How could I believe in safety? Wasn't that a fairy tale? Wasn't I naive to believe such a thing? Wouldn't it be better if I did away with the idea of safety?

I resisted this affirmation hard. When I explored why, I found more trauma. Then I realized that, while stability was not a "real thing" that was "out there" in the world, I had to give myself permission to feel safe in order to accomplish what I wanted.

If I wanted to learn, to work, to write—I had to tell myself I was safe. I had to build a safe space for myself.

I was right in that safety wasn't a thing on the outside. I had to build my own safety. Safety does not exist "out there." There are a lot of forces that are at work to keep one down. But I could pick friends and relatives who helped me feel safe. I could begin to pick the people who made me feel secure and special. I could watch less news. I could focus on what actions I could take, instead of worrying how other people were going to stop me.

And yes, that requires vulnerability. I might try my hardest, and still be turned away, ignored, or belittled because I'm Latina, because I'm a woman. If I want to try literally anything, I have to understand that that's a possibility.

As hurtful and as awful as it is, I decided I had to try and go full-steam ahead. If "they" want to stop me, they have to do the work to stop me.

Instead of telling yourself the affirmations that you feel fine with, focus on the affirmations that hit a sore spot. There will be something to unpack there.

Go on the journey without thinking of the ending.

A year ago, I would have thought that I was "almost done" with all of this. But no—there is always something to discover. There are always affirmations that hit a sore note. There are always people and issues that I realize I have avoided.

Avoidance is a way to protect oneself. We may avoid thoughts, people, or places that remind us of a particular time and place. However, when we give in to avoidance, our world gets smaller, and smaller, and smaller. Trauma, anxiety, and avoidance are hungry and always ask for more. They won't be satisfied with making your life just a little smaller...they will keep going forever.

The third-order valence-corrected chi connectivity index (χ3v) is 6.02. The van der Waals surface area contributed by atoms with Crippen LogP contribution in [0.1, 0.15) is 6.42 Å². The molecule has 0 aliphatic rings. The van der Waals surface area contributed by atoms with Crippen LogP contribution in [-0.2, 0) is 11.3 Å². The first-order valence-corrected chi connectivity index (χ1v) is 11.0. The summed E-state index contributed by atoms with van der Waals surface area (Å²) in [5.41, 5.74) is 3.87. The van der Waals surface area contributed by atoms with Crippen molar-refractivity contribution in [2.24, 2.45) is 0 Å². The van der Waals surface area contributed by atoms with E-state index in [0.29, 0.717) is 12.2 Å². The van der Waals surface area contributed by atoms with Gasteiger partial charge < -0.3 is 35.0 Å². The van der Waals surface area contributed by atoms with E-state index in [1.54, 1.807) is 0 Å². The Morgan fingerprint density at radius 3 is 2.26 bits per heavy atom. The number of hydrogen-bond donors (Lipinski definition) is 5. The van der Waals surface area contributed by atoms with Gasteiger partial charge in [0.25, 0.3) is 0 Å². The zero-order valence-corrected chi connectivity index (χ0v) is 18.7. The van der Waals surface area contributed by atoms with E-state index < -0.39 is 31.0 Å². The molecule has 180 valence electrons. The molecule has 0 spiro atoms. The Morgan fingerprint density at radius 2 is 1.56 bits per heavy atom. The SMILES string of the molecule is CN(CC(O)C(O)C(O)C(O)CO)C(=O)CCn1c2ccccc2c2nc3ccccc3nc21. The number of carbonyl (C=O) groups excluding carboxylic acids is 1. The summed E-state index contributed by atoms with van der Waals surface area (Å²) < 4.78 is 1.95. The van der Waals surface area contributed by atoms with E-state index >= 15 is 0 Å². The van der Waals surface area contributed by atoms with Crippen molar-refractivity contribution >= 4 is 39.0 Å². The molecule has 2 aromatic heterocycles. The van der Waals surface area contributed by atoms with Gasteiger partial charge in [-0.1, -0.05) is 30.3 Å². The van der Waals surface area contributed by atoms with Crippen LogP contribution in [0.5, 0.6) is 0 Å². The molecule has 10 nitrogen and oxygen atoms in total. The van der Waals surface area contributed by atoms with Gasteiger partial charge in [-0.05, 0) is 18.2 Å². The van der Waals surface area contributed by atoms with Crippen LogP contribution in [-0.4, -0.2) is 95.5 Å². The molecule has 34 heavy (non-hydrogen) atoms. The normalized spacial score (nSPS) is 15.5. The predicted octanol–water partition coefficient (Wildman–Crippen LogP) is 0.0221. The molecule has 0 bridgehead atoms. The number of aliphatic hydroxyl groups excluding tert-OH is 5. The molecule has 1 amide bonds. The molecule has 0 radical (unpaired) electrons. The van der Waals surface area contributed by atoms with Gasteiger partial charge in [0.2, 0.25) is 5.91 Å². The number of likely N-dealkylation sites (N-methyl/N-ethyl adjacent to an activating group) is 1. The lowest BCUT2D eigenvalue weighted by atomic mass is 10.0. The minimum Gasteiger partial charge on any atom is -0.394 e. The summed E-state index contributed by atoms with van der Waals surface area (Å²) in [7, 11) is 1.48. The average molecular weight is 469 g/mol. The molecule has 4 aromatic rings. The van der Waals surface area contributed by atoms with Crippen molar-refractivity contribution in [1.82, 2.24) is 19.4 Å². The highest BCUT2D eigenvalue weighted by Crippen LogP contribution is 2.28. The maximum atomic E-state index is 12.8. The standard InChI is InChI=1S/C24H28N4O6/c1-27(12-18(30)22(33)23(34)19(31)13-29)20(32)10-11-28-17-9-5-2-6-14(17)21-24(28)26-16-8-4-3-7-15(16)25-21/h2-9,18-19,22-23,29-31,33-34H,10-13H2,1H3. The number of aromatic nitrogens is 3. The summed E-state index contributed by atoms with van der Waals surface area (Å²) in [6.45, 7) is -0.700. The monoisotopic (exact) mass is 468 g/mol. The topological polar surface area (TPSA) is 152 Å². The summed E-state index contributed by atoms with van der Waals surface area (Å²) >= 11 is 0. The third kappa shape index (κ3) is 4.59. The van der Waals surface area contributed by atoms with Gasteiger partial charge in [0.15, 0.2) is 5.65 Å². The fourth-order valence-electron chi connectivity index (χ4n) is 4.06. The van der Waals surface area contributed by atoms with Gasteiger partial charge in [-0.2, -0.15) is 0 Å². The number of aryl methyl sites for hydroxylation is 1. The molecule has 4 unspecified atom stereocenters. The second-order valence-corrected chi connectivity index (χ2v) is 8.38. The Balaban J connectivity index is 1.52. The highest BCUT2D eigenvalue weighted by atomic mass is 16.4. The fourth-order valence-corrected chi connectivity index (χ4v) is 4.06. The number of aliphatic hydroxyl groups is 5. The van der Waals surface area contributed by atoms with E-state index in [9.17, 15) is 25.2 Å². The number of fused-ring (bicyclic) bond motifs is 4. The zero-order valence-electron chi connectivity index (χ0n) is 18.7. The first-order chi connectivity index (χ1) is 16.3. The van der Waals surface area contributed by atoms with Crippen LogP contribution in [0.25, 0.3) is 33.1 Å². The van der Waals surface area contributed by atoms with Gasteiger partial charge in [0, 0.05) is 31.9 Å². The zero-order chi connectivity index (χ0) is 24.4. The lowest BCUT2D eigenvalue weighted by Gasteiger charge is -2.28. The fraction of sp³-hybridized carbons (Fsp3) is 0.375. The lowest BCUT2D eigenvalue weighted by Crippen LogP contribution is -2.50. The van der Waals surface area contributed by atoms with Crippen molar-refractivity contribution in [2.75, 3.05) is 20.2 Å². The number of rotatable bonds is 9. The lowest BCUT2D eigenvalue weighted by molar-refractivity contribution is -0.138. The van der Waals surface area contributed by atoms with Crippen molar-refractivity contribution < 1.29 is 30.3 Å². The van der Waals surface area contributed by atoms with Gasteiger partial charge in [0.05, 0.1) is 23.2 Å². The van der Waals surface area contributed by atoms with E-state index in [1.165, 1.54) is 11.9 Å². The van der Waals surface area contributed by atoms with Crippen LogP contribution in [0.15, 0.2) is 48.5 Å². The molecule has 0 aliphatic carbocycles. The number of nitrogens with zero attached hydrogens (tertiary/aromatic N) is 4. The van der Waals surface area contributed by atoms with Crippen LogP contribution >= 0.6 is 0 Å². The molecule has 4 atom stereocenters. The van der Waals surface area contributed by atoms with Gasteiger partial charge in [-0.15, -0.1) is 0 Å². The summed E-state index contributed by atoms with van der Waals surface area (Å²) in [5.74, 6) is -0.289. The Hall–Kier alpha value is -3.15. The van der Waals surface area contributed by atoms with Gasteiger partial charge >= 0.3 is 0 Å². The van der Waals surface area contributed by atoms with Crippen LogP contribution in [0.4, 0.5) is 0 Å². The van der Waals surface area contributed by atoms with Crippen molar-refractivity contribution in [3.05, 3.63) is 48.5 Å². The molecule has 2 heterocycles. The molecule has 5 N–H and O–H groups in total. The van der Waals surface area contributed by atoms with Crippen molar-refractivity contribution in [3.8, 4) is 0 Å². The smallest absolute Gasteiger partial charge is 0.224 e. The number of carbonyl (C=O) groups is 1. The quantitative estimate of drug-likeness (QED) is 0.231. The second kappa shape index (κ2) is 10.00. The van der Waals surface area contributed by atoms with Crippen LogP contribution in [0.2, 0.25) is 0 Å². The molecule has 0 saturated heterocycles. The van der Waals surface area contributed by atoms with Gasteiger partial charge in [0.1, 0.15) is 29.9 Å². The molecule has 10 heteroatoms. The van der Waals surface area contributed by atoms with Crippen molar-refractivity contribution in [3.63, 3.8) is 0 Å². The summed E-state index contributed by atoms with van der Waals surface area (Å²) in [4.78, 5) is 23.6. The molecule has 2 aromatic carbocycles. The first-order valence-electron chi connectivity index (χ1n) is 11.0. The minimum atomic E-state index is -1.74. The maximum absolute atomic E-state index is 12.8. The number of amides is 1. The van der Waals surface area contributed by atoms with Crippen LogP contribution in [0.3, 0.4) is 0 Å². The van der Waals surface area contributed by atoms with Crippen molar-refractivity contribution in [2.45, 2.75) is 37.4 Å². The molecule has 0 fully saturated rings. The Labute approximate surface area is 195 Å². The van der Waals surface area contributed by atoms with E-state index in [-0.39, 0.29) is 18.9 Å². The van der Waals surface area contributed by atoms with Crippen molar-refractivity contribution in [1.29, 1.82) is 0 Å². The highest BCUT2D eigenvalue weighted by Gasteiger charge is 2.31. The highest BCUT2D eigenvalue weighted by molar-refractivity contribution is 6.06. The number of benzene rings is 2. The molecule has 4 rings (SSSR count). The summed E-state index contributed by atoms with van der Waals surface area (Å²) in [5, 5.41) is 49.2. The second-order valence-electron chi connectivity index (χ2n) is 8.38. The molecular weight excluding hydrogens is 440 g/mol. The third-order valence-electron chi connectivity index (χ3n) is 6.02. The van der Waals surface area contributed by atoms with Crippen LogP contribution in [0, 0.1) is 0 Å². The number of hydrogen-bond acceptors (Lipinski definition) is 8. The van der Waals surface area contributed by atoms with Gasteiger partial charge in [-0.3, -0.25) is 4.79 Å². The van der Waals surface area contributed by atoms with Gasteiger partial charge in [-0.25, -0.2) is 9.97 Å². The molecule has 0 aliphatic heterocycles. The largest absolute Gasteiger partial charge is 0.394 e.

When it comes to mental health, I realize that it's not something that ends any more than brushing your teeth, exercising, or washing your hair ever comes to an end. We must tell ourselves affirmations and clean up our minds in the same way we must wash our clothes, do the dishes, and paint the house.

Up the affirmations every so often.

I change my affirmations about every 3-6 months. Once I got used to "I like myself", I upgraded to "I love myself."

I've noticed positive effects over the past four or five years...that's how long I've been doing this. I'm not as jumpy at loud noises. I have a job I enjoy much better than the one I used to have. I feel better about writing and sharing and promoting my writing. I now see writing as a real job, and I didn't before. I used to think I had to suffer and hate my job in order for it to be real work. I don't think that anymore.

Using affirmations to help change how you feel about yourself and your life is not an easy fix. When I think of how long I told myself hurtful words, it makes sense that it would take years to feel better.

It's not easy, and they're not working as quickly as I would have liked. It definitely hasn't been a pretty journey. There have been tears, uncomfortable feelings, and memories explored.

But—They are working.